Not all media were as biased in the interest of the Pentagon, however. Even some US news outlets were clear and honest in their reporting.

slate us airstrike

Slate (10/3/15) was one of the few publications to report without the equivocation. “US Airstrike on Doctors Without Borders Hospital in Afghanistan Kills at Least 19,” it said. The next day, Slate (10/4/15) followed up with the piece “Doctors Without Borders Says US May Have Committed War Crime.”

US: We Accidentally Bombed Hospital to Kill Taliban

After the attack, MSF released a statement saying “All indications currently point to the bombing being carried out by international Coalition forces”—that is to say, NATO.

As details became clearer, the media narrative began to shift from one of obfuscation or even denial of the US bombing to one of apologism and justification. When it was obvious that the US and NATO were responsible for killing and wounding scores of people at a hospital, the US and Afghan governments began to fall back on the “human shields” excuse.

A Washington Post article (10/4/15) first titled “Afghan Official: Hospital in Airstrike Was ‘a Taliban Base,’” and subsequently changed to “Afghan Response to Hospital Bombing Is Muted, Even Sympathetic,” quotes Afghan government officials who claimed the “hospital has a vast garden, and the Taliban were there.” Yet MSF’s aforementioned statement makes it clear that the US “repeatedly and precisely” bombed the hospital, not the surrounding areas, which were “left mostly untouched.”

The aid organization also explicitly denied fighters ever being anywhere inside the hospital compound.

In a statement titled “MSF Response to Spurious Claims That Kunduz Hospital Was ‘A Taliban Base,’” the aid organization wrote:

MSF is disgusted by the recent statements coming from some Afghanistan government authorities justifying the attack on its hospital in Kunduz. These statements imply that Afghan and US forces working together decided to raze to the ground a fully functioning hospital with more than 180 staff and patients inside because they claim that members of the Taliban were present.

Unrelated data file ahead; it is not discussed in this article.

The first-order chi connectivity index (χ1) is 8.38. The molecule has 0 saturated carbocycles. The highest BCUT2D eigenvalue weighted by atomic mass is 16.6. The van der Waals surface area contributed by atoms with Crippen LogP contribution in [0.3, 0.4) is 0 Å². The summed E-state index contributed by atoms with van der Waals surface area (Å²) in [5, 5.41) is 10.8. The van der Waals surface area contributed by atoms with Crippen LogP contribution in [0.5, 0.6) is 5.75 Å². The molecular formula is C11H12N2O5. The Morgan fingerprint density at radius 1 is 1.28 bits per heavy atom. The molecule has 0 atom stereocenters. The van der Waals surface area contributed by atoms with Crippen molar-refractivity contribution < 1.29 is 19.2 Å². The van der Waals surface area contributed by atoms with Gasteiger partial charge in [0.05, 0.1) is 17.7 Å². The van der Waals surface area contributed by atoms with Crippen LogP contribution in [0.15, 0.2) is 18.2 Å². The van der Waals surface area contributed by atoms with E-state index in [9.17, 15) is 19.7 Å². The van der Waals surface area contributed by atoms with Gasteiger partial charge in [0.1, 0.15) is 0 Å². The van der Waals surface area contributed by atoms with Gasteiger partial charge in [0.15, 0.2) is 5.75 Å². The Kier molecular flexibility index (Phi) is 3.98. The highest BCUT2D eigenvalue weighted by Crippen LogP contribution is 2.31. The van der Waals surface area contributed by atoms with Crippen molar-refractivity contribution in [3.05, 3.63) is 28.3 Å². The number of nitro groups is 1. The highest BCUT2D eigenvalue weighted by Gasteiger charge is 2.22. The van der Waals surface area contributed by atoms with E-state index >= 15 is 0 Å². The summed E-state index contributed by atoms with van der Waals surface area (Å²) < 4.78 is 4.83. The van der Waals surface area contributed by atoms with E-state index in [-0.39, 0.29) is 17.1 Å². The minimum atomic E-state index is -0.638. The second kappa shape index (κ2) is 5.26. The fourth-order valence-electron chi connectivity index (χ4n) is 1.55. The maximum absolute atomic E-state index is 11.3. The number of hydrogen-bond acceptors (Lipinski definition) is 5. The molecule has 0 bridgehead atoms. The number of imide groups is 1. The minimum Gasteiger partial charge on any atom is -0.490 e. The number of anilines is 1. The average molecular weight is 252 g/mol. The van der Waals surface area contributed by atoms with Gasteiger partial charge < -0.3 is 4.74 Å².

This amounts to an admission of a war crime. This utterly contradicts the initial attempts of the US government to minimize the attack as “collateral damage.”

There can be no justification for this abhorrent attack on our hospital that resulted in the deaths of MSF staff as they worked and patients as they lay in their beds. MSF reiterates its demand for a full transparent and independent international investigation.

MSF also made it clear that its hospital “is the only facility of its kind in the whole northeastern region of Afghanistan,” and that its “doctors treat all people according to their medical needs and do not make distinctions based on a patient’s ethnicity, religious beliefs or political affiliation.”

Despite MSF’s explicit denial of the allegations, US media continued to reiterate the claims of US and Afghan government officials.